- Conventional wisdom holds that the richest Americans are hoarding the nation’s wealth for themselves, but that isn’t true.
- Today, Alexander Green explains how accepting responsibility for our choices and actions can help us achieve more income and wealth.
Economic inequality has become an obsession in recent years.
President Obama called it “the defining challenge of our time.” Pope Francis called it “the root of social evil.”
Between 2009 and 2016, the number of articles in The New York Times containing the phrase soared tenfold.
Conventional wisdom holds that the richest Americans are hoarding the nation’s wealth for themselves, while everyone else stagnates or loses ground.
This is laughably wrong. Yet most people don’t know it, thanks to biased reporting.
U.S. average household income and household net worth hit all-time records in 2018.
There have never been more households making more than $100,000 a year. There have never been fewer households earning less than $35,000.
Yes, the rich are getting richer faster than everyone else. And we should do what we can to improve social mobility in this country.
Yet economic inequality in itself is not morally objectionable.
What is objectionable is poverty.
If a person lives a long, healthy and pleasurable life, what difference does it make how much the Joneses make, how big their house is or how many cars they drive?
Our goal should not be that everyone has the same. It should be that everyone has enough.
This confusion of poverty and inequality is due to what psychologists call “the lump sum fallacy.”
This is the mistaken notion that wealth is a finite resource – like a pizza – that is divvied up in zero-sum fashion, so if some folks have more, others necessarily have less.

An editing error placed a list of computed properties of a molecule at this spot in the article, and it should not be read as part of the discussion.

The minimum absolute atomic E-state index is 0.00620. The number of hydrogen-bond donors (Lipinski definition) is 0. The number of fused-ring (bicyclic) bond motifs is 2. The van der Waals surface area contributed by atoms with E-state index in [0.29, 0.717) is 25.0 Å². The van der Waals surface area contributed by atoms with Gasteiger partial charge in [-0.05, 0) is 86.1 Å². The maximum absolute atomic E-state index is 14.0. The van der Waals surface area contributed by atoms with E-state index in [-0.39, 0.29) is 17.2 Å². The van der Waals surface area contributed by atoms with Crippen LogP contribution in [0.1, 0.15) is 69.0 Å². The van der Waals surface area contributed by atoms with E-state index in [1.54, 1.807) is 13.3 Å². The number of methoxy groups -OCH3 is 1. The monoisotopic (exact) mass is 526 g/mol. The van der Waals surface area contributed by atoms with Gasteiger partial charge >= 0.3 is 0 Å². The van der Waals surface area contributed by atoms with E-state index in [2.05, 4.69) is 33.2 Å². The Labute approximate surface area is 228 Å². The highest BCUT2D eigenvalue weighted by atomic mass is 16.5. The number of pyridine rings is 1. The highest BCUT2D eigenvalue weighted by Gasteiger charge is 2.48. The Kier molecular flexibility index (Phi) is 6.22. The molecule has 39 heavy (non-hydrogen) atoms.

That’s not how the economy works. Wealth is not just distributed. First it must be created. And it increases over time.
That is why the economy, household income and household net worth rise.
Notice that the people who grouse the loudest about economic inequality never explain why this occurs in the first place.
There are five main reasons:
- Some people don’t work.
- Some work but don’t save.
- Some save but don’t invest.
- Some invest but not prudently.
- Some invest prudently but spend the money instead of letting it compound.
There is plenty more to say about each of these issues. It’s also worth noticing that successful risk-takers see their economic fortunes rise the fastest.
Yet you’ll find this objective, matter-of-fact explanation is highly unpopular in some quarters.
Because it makes clear that the real source of economic inequality is not greed, selfishness or “a rigged system.”
It’s personal accountability.
It is only when we accept complete responsibility for our choices and our actions that we take the giant step from childhood to adulthood.
Yet many choose to embrace the psychology of helplessness and victimhood, preferring to explain all their struggles in terms of the actions of others.
Like you, I meet middle-aged men and women who are still grumbling and complaining about earlier unhappy experiences, who are still blaming their problems on other people or “the breaks.”